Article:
“Further Convo with The Moms (aka “Momcat” by John Getchell
In the car, after her audiology appointment:
Momcat: What are you doing now?
Me: Driving you home, then popping by the Hannafid’s to get you more milk and OJ, and such. Then to Home Depot, and then back to work.”
Momcat: Where’s Home Depot?”
Me: “In Biddeford.”
Momcat: “Well can’t I ride along? I’m getting restless…”
Me: “Well, of course!”
Momcat: “Let’s just try to get back so I can have my martini before dinner. Oh! And I need granola.”
On the way, having taken a dog-leg to “New Mornings” for granola…
Me: “I have to stop and drop off egg cartons.”
Momcat: “How peculiar.”
Me: *sighs* “I get fresh eggs from a local guy. When I’m done with the carton, I take it back to him, so he can re-use them. It’s a small economy courtesy.”
Momcat: Ah, I see. Is this the place where you said the chickens swarm around the car?”
Me: “it is!”
Momcat: “I have to see this.”
We pull up into the driveway at “Small Frye Farm”, on Log Cabin Road. There’s a cooler on a small table, and a can with a slit cut into its top; the cash register. I put the two empty cartons in the cooler. There are a dozen duck eggs inside, but as I already have 18 duck eggs in my fridge, I curb my hoarding instinct, and shut the lid.
In the near distance – from a corner of the farmhouse – a couple of pullets appear – one white, and one red – and start making their way across the yard towards our car. Then there is a flurry of squawks and feathers, and 15 to 20 chickens rounded the same corner and made a B-line for the car.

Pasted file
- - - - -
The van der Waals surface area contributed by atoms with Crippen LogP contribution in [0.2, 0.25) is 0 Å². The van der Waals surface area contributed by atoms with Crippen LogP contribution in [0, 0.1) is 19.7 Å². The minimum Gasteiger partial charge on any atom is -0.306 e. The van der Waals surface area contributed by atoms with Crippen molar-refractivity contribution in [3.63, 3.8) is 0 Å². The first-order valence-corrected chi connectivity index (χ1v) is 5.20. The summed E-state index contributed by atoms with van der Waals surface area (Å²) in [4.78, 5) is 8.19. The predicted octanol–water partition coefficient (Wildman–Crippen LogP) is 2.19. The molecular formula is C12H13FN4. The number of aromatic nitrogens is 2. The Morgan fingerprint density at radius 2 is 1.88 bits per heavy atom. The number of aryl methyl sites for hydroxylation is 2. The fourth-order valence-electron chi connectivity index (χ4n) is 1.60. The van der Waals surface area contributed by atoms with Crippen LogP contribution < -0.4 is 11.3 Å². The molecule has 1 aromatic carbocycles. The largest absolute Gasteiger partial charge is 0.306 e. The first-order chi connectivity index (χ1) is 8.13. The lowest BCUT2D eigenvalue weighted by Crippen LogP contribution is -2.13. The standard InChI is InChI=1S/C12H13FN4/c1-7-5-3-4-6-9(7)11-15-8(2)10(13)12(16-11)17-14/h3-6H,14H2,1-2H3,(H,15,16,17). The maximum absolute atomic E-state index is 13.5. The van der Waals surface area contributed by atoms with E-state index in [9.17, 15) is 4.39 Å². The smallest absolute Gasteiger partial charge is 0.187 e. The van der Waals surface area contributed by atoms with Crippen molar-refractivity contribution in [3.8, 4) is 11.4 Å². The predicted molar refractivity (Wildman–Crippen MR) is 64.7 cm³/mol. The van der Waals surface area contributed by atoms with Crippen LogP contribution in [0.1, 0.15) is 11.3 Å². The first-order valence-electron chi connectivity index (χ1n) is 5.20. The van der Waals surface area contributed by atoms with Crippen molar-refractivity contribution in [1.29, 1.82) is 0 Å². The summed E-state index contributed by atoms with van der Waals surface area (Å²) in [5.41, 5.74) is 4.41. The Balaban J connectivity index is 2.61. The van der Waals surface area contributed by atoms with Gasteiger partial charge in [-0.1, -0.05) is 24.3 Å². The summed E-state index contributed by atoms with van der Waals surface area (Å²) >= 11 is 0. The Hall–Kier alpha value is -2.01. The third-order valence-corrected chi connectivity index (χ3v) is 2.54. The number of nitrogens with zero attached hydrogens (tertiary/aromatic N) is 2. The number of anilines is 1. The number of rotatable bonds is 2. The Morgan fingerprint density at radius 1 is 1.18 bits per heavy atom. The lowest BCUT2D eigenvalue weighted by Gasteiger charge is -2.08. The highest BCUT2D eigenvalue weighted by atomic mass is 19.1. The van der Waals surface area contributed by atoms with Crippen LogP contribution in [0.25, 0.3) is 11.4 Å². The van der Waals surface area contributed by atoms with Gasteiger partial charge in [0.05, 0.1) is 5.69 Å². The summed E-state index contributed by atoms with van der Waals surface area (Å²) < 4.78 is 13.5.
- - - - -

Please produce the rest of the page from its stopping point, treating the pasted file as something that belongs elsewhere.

Momcat: (who can barely see, anyway) “Oh My! I think they know we’re here.”
In a flash we were surrounded; a carefully curated collection of hens; mostly red ones, but also a couple of white ones, and three strikingly glossy black ones – so glossy that they almost looked blue – and a few that were brown with a bright red under-feathers around their necks, and also some were a mottled, grey and white, like the ermine on a royal collar. Bright red wattles and combs on all the girls.
They were all fat, and apparently healthy and well-adjusted; supremely confident, and intensely curious about us and our car. My drivers-side door was open, and I swear two or three of them were thinking about hopping in. The chorus of throaty clucks and trills suggested a question, and anticipation.
Momcat: “Can I get out of the car?”
Me: ” I think it’s safe.”
The Moms gets out of the car, and the assembled flock mobs about her ankles. A tractor-trailer comes bombing up the road, and The Moms flaps her arms –
Momcat: “Ladies, LADIES! stay away from the road!!!
The flock heeds her admonition, and retreat a few feet.
Momcat: “What do you think they want? Are they lonely? Are there any roosters?”
Me: ” I don’t see any roosters. I think it’s just girls. Maybe their dad gives them treats or something.”
The girls are busy pecking about in the gravel of the driveway. One fine, plump girl has planted herself on The Moms left shoe.
Momcat: (whispers) “We have the granola…”
We scattered 2 lbs of premium granola on the gravel drive, and with a great flurry of feathery wings and chuckling clucks, the assembled flock set to the task of dispatching the afternoon treat; shallow, afternoon sun shining off their lovely, iridescent plumage.
Farmer Frye, pipe in hand, watches from the porch.
Other errands forgotten, The Mom’s and I headed home for martinis. With extra olives.